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Peripheral Artery Disease Specialist

Vein, Heart, and Vascular Institute

Cardiovascular Doctor & Interventional Cardiologist located in Tampa, Wesley Chapel, & Sun City, FL

Understanding Peripheral Arterial Disease: A Guide for Patients

Peripheral Arterial Disease (PAD) is a common circulatory problem in which narrowed arteries reduce blood flow to your limbs. This condition can cause discomfort, mobility issues, and other health complications. Understanding PAD, its symptoms, risk factors, and treatment options is crucial for managing the disease effectively.


Peripheral Artery Disease Q & A

What is Peripheral Arterial Disease?

Peripheral Arterial Disease occurs when fatty deposits (plaques) build up in the walls of the arteries that carry blood to your limbs, usually your legs. This buildup, known as atherosclerosis, narrows the arteries and restricts blood flow. PAD is a form of atherosclerosis, and it can increase your risk of heart attack, stroke, and other cardiovascular problems.

Symptoms of PAD

PAD often goes undiagnosed because many people do not experience symptoms until the condition is advanced. However, some common symptoms include:
  • Leg Pain While Walking (Claudication): You may feel muscle pain or cramping in your legs or arms triggered by activity, such as walking, but the pain disappears after a few minutes of rest.
  • Leg Numbness or Weakness: Reduced blood flow can cause a feeling of numbness or weakness in the legs.
  • Coldness in Lower Leg or Foot: A noticeable temperature difference between your legs or feet compared to the rest of your body.
  • Sores or Wounds That Won't Heal: Ulcers or wounds on your feet or legs that heal slowly or not at all.
  • Change in Leg Color: Your skin may become pale, bluish, or dark reddish in color.
  • Hair Loss or Slower Hair Growth on Feet and Legs: Reduced blood flow can affect hair growth.
  • Weak Pulse in Legs or Feet: A weak or absent pulse in the affected limbs.
  • Pelvic pain
  • Restless legs
  • Painful cramps in the hips, thighs, or calves
  • Shiny skin on the legs

Risk Factors for PAD

Several factors can increase your risk of developing PAD, including:
  • Smoking: Tobacco use is a significant risk factor for PAD.
  • Diabetes: Diabetes increases the risk of PAD due to the high blood sugar levels damaging blood vessels.
  • High Blood Pressure: Hypertension can damage your arteries over time.
  • High Cholesterol: High levels of cholesterol contribute to plaque buildup in arteries.
  • Obesity: Excess body weight can exacerbate other risk factors for PAD.
  • Age: The risk of PAD increases with age, particularly after 50.
  • Family History: A family history of cardiovascular disease can increase your risk.

Diagnosing PAD

If you have symptoms or risk factors for PAD, your doctor may perform several tests to diagnose the condition, including:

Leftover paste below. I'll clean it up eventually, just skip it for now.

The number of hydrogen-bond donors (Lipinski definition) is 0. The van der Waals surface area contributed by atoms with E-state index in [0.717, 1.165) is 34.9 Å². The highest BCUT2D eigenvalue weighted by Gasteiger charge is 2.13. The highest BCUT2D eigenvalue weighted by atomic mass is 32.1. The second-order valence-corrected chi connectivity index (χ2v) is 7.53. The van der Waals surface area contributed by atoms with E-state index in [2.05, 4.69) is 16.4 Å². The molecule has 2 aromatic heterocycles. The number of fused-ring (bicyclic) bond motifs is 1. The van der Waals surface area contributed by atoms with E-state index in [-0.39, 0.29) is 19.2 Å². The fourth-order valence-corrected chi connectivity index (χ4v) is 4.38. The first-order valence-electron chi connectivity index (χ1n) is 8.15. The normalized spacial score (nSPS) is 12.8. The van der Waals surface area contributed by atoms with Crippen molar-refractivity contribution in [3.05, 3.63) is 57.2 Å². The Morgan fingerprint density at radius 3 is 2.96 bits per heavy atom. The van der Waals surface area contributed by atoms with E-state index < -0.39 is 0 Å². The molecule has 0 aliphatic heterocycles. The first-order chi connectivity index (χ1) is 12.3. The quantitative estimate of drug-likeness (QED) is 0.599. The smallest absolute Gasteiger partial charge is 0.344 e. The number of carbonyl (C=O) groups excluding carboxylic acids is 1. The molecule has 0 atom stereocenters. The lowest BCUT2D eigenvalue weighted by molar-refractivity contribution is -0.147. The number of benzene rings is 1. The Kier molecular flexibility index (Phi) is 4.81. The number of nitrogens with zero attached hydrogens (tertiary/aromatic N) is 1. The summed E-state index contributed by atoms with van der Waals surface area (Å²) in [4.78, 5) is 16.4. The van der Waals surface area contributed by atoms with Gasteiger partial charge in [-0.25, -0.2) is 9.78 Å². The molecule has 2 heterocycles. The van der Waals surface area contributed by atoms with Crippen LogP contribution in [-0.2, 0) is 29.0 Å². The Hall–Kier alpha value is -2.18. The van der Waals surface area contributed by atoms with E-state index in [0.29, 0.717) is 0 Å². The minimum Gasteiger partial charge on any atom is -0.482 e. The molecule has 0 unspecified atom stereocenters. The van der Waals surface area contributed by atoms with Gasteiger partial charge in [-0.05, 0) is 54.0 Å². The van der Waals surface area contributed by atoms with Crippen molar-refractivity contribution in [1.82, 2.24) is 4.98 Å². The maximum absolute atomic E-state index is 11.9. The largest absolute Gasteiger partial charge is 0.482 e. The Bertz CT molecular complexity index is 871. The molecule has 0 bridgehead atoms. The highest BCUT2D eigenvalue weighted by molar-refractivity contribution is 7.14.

• Physical Examination: Checking for weak pulses in the legs.
  • Ankle-Brachial Index (ABI): Comparing the blood pressure in your ankle with the blood pressure in your arm.
  • Ultrasound: Using sound waves to visualize blood flow and identify blockages.
  • Angiography: Injecting a contrast dye into your blood vessels and taking X-rays to view blood flow.

Treatment Options for PAD

Treatment for PAD focuses on relieving symptoms, improving quality of life, and preventing complications. Treatment options include:
  • Lifestyle Changes: Quitting smoking, exercising regularly, eating a healthy diet, and managing conditions like diabetes, hypertension, and high cholesterol.
  • Medications: Drugs to manage symptoms, prevent blood clots, lower blood pressure and cholesterol, and control diabetes.
  • Angioplasty and Stenting: A minimally invasive procedure to open blocked arteries and insert a stent to keep them open.
  • Bypass Surgery: Creating a graft bypass using a vessel from another part of your body to reroute blood around the blocked artery.

Managing PAD

Living with PAD requires ongoing management to prevent the progression of the disease and reduce the risk of complications. Regular follow-ups with your healthcare provider, adhering to prescribed treatments, and making healthy lifestyle choices are crucial steps in managing PAD effectively.


Peripheral Arterial Disease is a serious condition that can significantly impact your quality of life and overall health. Understanding the symptoms, risk factors, and treatment options empowers you to take proactive steps in managing the disease. If you suspect you have PAD or are at risk, consult your healthcare provider for a thorough evaluation and personalized treatment plan. By taking charge of your health, you can improve your well-being and reduce the risk of complications associated with PAD.